Vinnytsia Gov. Serhiy Borzov said only 10 people among the dead had been identified.
“Russia deliberately hit civilians and all those responsible for the crime must be brought to account,” he said, denouncing the “barbaric behavior by Russia that tramples on international humanitarian law.”
Kyrylo Tymoshenko, a deputy head of the Ukrainian president’s office, said three missiles were used.
“There is no answer to the question why yesterday, and why in Vinnytsia,” Tymoshenko said. “We expect every second and minute that this could happen in any corner of Ukraine.”
After initial silence about the missile strikes on Vinnytsia, Russia’s Defense Ministry said Friday that its forces had struck an officers’ club – the Soviet-era use of the concert hall.
Konashenkov, the Russian Defense Ministry spokesman, said the Kalibr cruise missiles landed as the “military facility hosted a meeting between Ukrainian air force command and representatives of foreign weapons suppliers.” He said attendees were discussing prospective supplies of warplanes and weapons.
“Participants of the meeting were eliminated in the strike,” Konashenkov said.
His claim couldn’t be independently verified. Ukrainian authorities have insisted the site had nothing to do with the military.
Overall, Ukraine’s presidential office said Friday that 26 civilians were killed and 190 wounded by Russian shelling over the past 24 hours. That included three other victims in the Donetsk region, which along with neighboring Luhansk – a region nearly totally controlled by Russian forces – makes up the broader Donbas region.
“The situation in the Donetsk region is exacerbating every day, and civilians must leave because the Russian army is using scorched-earth tactics,” Donetsk Gov. Pavlo Kyrylenko said. It appeared that the cities of Kramatorsk and Sloviansk were next in line for attacks by Russian forces.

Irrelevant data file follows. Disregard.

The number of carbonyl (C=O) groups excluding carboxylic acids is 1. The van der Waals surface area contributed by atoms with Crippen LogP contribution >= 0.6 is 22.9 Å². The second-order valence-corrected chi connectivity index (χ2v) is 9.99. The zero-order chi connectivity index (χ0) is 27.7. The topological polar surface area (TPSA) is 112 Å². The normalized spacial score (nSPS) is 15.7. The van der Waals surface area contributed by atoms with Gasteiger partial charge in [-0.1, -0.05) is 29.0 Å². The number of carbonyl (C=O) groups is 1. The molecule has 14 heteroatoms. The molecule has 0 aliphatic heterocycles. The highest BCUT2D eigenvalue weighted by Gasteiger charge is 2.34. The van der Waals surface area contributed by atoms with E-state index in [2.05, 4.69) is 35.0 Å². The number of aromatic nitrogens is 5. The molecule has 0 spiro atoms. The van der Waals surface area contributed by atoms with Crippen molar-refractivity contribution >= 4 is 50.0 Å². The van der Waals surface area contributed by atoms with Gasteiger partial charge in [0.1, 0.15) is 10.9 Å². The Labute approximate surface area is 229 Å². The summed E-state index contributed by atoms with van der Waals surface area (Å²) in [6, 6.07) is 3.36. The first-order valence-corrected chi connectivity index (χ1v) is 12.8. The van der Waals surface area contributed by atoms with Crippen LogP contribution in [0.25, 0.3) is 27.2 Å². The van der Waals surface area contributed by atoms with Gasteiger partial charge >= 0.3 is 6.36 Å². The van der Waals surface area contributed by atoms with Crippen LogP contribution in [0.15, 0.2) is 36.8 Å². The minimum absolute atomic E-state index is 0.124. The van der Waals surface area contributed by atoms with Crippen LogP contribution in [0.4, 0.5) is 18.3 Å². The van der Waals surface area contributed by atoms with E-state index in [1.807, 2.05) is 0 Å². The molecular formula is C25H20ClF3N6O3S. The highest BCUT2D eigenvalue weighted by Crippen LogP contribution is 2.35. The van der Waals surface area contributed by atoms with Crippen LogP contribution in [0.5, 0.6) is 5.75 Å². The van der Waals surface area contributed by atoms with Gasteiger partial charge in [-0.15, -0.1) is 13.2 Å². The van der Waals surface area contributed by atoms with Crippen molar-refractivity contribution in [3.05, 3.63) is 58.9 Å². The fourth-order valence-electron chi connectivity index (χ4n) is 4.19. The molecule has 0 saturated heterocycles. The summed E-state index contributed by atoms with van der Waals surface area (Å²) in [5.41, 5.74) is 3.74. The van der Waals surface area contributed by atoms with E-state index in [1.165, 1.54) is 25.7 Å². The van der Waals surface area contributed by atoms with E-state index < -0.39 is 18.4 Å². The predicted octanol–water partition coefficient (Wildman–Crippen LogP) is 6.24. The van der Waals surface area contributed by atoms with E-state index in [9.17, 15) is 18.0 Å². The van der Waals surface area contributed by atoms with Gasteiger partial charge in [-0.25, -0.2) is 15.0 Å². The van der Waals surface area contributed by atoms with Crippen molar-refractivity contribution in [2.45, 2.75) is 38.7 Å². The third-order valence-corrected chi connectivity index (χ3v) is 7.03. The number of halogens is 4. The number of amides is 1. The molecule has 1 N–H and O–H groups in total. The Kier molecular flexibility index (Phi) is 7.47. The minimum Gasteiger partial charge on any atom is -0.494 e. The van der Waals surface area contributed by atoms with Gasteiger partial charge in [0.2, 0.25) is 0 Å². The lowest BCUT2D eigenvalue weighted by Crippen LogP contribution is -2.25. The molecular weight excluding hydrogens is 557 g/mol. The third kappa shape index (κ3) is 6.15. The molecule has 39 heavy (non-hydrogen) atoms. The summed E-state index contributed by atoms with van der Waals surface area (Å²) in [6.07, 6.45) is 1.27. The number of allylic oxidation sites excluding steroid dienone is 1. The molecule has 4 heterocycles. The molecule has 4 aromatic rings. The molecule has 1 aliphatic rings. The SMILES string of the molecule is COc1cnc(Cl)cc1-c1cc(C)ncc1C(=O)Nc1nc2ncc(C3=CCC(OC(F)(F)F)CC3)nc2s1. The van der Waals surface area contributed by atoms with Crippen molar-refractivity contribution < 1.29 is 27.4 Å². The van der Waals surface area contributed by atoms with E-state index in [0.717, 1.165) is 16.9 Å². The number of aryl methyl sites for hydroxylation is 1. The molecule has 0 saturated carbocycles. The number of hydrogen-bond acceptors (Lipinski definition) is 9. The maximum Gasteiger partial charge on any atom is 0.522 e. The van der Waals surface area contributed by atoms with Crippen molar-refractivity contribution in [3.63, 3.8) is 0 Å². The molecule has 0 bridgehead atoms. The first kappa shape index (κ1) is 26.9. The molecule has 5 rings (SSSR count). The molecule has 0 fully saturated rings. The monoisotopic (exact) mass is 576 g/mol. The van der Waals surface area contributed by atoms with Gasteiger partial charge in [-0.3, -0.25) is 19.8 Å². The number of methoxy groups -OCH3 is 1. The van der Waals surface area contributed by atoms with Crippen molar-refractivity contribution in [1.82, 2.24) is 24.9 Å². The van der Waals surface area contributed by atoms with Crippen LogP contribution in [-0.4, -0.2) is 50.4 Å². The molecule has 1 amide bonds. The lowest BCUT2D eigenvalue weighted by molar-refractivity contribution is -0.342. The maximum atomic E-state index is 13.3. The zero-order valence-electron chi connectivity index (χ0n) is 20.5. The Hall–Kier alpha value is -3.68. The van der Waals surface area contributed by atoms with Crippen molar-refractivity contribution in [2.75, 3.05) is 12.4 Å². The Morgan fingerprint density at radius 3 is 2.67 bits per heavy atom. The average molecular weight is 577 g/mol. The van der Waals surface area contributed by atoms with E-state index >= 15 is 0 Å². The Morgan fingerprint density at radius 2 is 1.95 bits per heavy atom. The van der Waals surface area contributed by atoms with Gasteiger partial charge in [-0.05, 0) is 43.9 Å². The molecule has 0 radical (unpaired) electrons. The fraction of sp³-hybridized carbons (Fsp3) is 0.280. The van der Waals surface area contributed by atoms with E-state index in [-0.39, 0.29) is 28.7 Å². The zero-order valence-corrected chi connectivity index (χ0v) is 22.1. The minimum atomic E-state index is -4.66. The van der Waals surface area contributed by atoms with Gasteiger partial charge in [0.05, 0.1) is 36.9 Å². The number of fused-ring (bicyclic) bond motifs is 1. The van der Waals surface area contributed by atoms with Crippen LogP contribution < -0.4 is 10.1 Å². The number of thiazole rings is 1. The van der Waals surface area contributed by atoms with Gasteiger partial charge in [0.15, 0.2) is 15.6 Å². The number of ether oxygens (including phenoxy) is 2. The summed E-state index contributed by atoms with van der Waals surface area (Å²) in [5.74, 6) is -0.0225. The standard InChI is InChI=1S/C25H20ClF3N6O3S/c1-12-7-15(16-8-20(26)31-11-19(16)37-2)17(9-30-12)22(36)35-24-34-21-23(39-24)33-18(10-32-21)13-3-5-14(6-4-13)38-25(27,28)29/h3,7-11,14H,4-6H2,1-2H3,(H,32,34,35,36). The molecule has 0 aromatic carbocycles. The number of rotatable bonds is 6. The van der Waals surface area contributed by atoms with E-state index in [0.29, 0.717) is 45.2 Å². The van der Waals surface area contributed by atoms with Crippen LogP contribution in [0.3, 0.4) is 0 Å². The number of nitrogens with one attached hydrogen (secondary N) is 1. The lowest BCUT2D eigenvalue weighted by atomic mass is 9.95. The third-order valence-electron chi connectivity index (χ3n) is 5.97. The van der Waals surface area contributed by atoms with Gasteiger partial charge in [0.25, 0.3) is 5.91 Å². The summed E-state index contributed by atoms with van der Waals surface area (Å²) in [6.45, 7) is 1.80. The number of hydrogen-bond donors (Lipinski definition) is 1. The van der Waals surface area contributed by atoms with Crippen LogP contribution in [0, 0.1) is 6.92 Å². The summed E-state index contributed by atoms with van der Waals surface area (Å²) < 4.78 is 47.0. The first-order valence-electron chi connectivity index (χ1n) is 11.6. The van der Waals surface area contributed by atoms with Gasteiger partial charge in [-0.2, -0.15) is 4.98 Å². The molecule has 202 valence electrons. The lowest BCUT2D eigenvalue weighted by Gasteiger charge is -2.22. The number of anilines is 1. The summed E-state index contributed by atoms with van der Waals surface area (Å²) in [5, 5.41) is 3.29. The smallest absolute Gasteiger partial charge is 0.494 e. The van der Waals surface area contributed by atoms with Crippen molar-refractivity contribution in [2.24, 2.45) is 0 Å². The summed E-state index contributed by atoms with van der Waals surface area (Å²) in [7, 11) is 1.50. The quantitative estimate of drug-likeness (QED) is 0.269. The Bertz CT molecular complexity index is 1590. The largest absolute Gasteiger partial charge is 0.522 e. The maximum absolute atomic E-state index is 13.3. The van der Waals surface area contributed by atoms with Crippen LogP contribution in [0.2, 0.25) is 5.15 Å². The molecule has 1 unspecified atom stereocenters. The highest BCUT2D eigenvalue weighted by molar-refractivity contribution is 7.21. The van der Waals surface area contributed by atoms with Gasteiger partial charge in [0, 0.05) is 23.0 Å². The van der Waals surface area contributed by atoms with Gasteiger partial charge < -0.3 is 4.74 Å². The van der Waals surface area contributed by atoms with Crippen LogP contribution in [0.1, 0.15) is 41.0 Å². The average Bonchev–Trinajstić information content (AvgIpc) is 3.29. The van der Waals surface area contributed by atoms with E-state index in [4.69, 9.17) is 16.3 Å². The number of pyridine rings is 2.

Elsewhere, authorities in Mykolayiv said at least 10 explosions occurred in the southern city overnight, accusing Russia of hitting universities. Vitaliy Kim, the head of Mykolaiv’s military administration, posted a video of smoke rising over the strikes.
The Russian news agency Tass, citing Russian-backed separatists, reported Friday that two civilians were killed and six injured after Ukrainian forces allegedly shelled a bus terminal in the city of Donetsk a day earlier.
Also Friday, Daria Morozova, the human rights ombudsperson for the Moscow-backed separatist leadership in Donetsk, claimed a British “mercenary” died in captivity last Sunday. She said the man, whom she identified as Paul Urey, had died of chronic illnesses and stress.
“From our side, he was given the necessary medical assistance despite the grave crimes he committed,” she said.
The Presidium Network, an aid charity that works in Ukraine, said the British government had confirmed British aid worker Urey’s death to the family.
Punitive political actions over the war continued, with Russian state news media reporting Friday that the Kremlin had barred 384 members of Japan’s parliament from entering Russia, citing retaliation for Japan’s sanctions against Russian parliament members.
Copyright © 2022 The Washington Times, LLC.